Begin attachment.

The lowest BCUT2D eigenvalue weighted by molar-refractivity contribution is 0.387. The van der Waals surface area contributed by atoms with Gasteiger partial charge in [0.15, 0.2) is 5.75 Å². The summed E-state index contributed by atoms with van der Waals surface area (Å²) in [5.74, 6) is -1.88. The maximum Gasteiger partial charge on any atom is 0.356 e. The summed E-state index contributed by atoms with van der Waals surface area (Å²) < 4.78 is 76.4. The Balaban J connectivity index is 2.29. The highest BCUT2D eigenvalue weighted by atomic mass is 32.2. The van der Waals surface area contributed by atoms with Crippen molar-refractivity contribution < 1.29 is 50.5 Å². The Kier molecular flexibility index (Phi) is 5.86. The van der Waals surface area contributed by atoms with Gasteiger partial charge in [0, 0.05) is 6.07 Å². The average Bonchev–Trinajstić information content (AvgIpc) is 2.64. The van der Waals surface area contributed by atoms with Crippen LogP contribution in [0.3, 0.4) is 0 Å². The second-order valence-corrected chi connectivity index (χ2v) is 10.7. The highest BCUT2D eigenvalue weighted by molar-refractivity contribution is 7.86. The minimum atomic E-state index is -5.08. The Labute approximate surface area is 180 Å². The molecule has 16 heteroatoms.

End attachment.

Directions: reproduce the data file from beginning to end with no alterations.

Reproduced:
The lowest BCUT2D eigenvalue weighted by molar-refractivity contribution is 0.387. The van der Waals surface area contributed by atoms with Gasteiger partial charge in [0.15, 0.2) is 5.75 Å². The summed E-state index contributed by atoms with van der Waals surface area (Å²) in [5.74, 6) is -1.88. The maximum Gasteiger partial charge on any atom is 0.356 e. The summed E-state index contributed by atoms with van der Waals surface area (Å²) < 4.78 is 76.4. The Balaban J connectivity index is 2.29. The highest BCUT2D eigenvalue weighted by atomic mass is 32.2. The van der Waals surface area contributed by atoms with Crippen molar-refractivity contribution < 1.29 is 50.5 Å². The Kier molecular flexibility index (Phi) is 5.86. The van der Waals surface area contributed by atoms with Gasteiger partial charge in [0, 0.05) is 6.07 Å². The average Bonchev–Trinajstić information content (AvgIpc) is 2.64. The van der Waals surface area contributed by atoms with Crippen LogP contribution in [0.3, 0.4) is 0 Å². The second-order valence-corrected chi connectivity index (χ2v) is 10.7. The highest BCUT2D eigenvalue weighted by molar-refractivity contribution is 7.86. The minimum atomic E-state index is -5.08. The Labute approximate surface area is 180 Å². The molecule has 16 heteroatoms.